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Faculty Forum

We will again showcase the research and works of members of our College of Letters and Science faculty this academic year. Faculty Forum 2022-2023 presentations are open to the public and free of charge. Light refreshments served.

For more information, contact: Robert Sirabian, Department of English, email robert.sirabian@uwsp.edu

October 13, 2022

Jill Stukenberg – English: “News of the Air and Eco Fiction”

CCC 214

Associate Professor of English Jill Stukenberg will read from her new novel “News of the Air” and discuss some of her considerations in selecting the genre label of Eco-Fiction for the book. “News of the Air” (September 2022) won the Big Moose prize from Black Lawrence Press. Set in northern Wisconsin, the novel tells the story of a family that has fled life in the city to find the perils of the modern world, including effects of climate change, caught up with them and their teenaged daughter. Works of Eco-fiction explore settings and characters as ecosystems, often with emphasis on a dynamic natural world for a setting; yet some readers might wonder if we should simply call books that explore climate change “realism.”
November 10, 2022

Peter Zani – Biology: “Challenges of Field Work in the Grand Canyon”

CCC 224

Field work is often full of its own peculiar challenges but combine those challenges with the remote and extreme conditions of working in the Grand Canyon and it becomes something epic. Beyond just scenery, working below the rim of the Grand Canyon is an amazing and amazingly taxing experience, but with potential opportunities for insight into the future our changing world. This talk will focus on a five-day rim-to-rim-to-rim expedition to collect lizards while it was 120F at the bottom of the canyon.
December 1, 2022

Erica Weisgram – Psychology: “Taking it to the Street”

CCC 214

Sesame Street is known as “the longest street in the world” given that the program has reached more than 150 countries on six continents. It is also one of the most researched television programs in history often drawing directly from the field of Developmental Psychology to create curriculum goals and content. This presentation will illustrate the connection between Developmental Psychology and Sesame Street as they both strive to make kids “Smarter, Stronger, and Kinder.”
February 9, 2023

Brian Barringer – Biology: “You Grow WHAT at UWSP?!”

TBD

The Barringer Lab grows and conducts research on the biology and ecology of Cannabis, one of the world’s oldest domesticated plants. We’ll explore the science, complex history, myriad uses, and social and legal controversies surrounding Cannabis, the research being conducted in the Barringer Lab and how it is developed over the past few years, and the future of Cannabis at our university and elsewhere.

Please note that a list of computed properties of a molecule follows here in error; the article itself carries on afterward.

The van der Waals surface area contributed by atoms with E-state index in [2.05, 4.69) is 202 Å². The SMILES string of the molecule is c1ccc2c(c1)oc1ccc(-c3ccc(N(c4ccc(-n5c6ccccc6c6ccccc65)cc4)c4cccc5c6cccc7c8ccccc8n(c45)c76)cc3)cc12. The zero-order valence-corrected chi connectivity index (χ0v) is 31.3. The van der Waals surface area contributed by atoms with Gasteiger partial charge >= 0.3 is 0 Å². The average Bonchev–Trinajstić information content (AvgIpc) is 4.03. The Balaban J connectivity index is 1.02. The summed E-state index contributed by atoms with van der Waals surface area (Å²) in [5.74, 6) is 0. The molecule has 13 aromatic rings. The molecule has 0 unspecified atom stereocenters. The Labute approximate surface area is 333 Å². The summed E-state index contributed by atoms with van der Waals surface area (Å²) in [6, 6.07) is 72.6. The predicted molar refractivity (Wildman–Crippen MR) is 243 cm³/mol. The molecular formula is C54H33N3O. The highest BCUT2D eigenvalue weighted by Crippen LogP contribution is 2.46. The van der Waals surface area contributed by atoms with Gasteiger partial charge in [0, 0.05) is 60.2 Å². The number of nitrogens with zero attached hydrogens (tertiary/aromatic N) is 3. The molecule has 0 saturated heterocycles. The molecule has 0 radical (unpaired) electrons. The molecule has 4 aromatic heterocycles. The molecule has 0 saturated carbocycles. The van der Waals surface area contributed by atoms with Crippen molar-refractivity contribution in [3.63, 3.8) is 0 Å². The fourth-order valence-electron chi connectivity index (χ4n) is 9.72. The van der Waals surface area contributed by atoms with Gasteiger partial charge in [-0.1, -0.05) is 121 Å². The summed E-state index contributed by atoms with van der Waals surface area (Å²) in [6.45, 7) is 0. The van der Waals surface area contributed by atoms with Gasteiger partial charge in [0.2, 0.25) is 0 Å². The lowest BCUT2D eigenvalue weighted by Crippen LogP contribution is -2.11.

March 8, 2023

Sarah Scripps – History/Museum Studies Program: “Moving the Menagerie”

TBD

This talk chronicles the pivotal role that the Museum of Natural History has played at UWSP, from its origins in Old Main to its current status as a research repository for nearly half a million specimens. It will also provide an update on the museum relocation as well as preliminary plans for the future space. There will be ample time set aside to invite broader discussion on the ways the new museum can better serve our college, our campus, and our community.
April 13, 2023

Ryan O’Leary – Religious Studies: “Totem Flags and Sacrificial Soldiers: Civil Religious Idolatry for the 9/11 Generation”

TBD

The stories we tell ourselves are of vital importance. Civil religion, when it is functioning, presents the nation’s uniting values, and, when we fall short, makes those values standards of judgment. I argue that, following 9/11, George W. Bush offered an explanation of that day’s attacks that represented a devolution of American civil religion. The religious nationalism of Bush’s “freedom narrative” made those values hinge on a commitment to American militarism and an idolatrous “myth of American innocence,” which served to blunt criticism of the War on Terror.
May 3, 2023

Dave Arnold – English: “William Faulkner’s Elegiac Moment”

TBD

Recent critical interest in William Faulkner’s responses to and constructions of the American Civil War raise deeper questions about how the residual trauma from that conflict inform and infect the writer’s work. The obvious observation, though, that “the war was really important,” mis-underestimates the influence of another, more immediate conflict, and misses entirely the ripples and echoes that both these wars trace across the body of Faulkner’s fiction. Examination of Faulkner’s response to his generation’s war, the Great one, reveals a pattern, a rhetoric, that informs Faulkner’s representations of war and suggests that he deploys scenes of violence to enact culture-wide strategies for coping with catastrophic loss.

View Past Presentations Here.